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Flavoured tobacco product restrictions in Massachusetts associated with reductions in adolescent cigarette and e-cigarette use
  1. Summer Sherburne Hawkins1,
  2. Claudia Kruzik2,
  3. Michael O'Brien2,
  4. Rebekah Levine Coley2
  1. 1School of Social Work, Boston College, Chestnut Hill, Massachusetts, USA
  2. 2Department of Counseling, Developmental, and Educational Psychology, Lynch School of Education, Boston College, Chestnut Hill, Massachusetts, USA
  1. Correspondence to Dr Summer Sherburne Hawkins, School of Social Work, Boston College, Chestnut Hill, MA 02467, USA; summer.hawkins{at}bc.edu

Abstract

Background In the USA, many states do not pre-empt municipalities from enacting stricter tobacco-control policies than state or federal laws. Several municipalities in Massachusetts have passed progressive local laws aimed at reducing adolescent tobacco use. We exploited this variability to examine the associations between county-level flavoured tobacco product restrictions, tobacco 21 policies and smoke-free laws prohibiting e-cigarettes with adolescent cigarette and e-cigarette use in Massachusetts, and to assess whether policy effects varied by age.

Methods We conducted difference-in-differences models to link changes in county-level tobacco-control policies to changes in adolescents’ use of cigarettes and e-cigarettes using 2011–2017 biennial Massachusetts Youth Health Surveys.

Results Counties with greater implementation of flavoured tobacco product restrictions were associated with a decrease in the level of cigarette use among users (incidence rate ratio −1.56; 95% CI −2.54 to −0.58). A significant interaction (p=0.03) revealed the largest reductions among 14 and 18 year olds. Increasing flavoured tobacco product restrictions were also associated with reductions in the likelihood of e-cigarette use (OR −0.87; 95% CI −1.68 to −0.06). Increasing tobacco 21 restrictions were associated with decreases in cigarette use only among 18 year olds, while there was no evidence of associations between smoke-free laws with use of either tobacco product.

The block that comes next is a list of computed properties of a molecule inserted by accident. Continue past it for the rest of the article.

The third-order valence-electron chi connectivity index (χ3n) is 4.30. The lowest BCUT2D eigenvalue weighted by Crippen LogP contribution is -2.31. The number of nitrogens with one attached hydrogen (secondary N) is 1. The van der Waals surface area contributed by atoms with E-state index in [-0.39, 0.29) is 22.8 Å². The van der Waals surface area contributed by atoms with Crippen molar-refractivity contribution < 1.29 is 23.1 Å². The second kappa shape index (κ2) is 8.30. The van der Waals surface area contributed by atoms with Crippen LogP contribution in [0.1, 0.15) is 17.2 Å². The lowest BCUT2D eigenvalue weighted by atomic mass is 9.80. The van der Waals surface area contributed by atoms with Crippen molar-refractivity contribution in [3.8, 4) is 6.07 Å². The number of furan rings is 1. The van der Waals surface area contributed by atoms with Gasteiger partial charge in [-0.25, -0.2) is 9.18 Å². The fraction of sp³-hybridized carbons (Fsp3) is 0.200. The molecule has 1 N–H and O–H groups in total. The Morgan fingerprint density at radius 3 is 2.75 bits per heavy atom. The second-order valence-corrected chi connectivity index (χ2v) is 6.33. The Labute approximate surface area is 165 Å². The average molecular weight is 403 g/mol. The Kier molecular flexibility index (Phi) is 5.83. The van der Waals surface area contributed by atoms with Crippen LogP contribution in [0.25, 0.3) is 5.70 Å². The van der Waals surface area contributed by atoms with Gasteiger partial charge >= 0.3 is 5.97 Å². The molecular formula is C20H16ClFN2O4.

Conclusions Adolescents in Massachusetts decreased their use of cigarettes and e-cigarettes in response to local restrictions that limited the sale of flavoured tobacco products to adult-only retail tobacco stores. Local legislation can reduce adolescent tobacco use and municipalities should enact stricter tobacco-control policies when not pre-empted by state law.

  • non-cigarette tobacco products
  • prevention
  • public policy

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Footnotes

  • Correction notice In the 'Participants' section of the 'Methods', final sentence has been updated to 'From 2011-2017, 72-81% of sampled high schools agreed to participate with an overall student response of 62-69%'.

  • Contributors SSH conceptualised and designed the study, participated in data collection and interpretation of the findings, and drafted the initial manuscript. CK and MO'B participated in data collection, analysis, and reviewed and revised the manuscript. RLC conceptualised and designed the study, participated in the interpretation of the findings, and reviewed and revised the manuscript. All authors approved the final manuscript as submitted.

  • Funding This work was supported in part by a grant from the American Lung Association (PP- 625245) (PI: S.S.H.).

  • Disclaimer The funder had no role in the study design; in the collection, analysis and interpretation of data; in the writing of the report; and in the decision to submit the article for publication.

  • Competing interests None declared.

  • Patient consent for publication Not required.

  • Provenance and peer review Not commissioned; externally peer reviewed.

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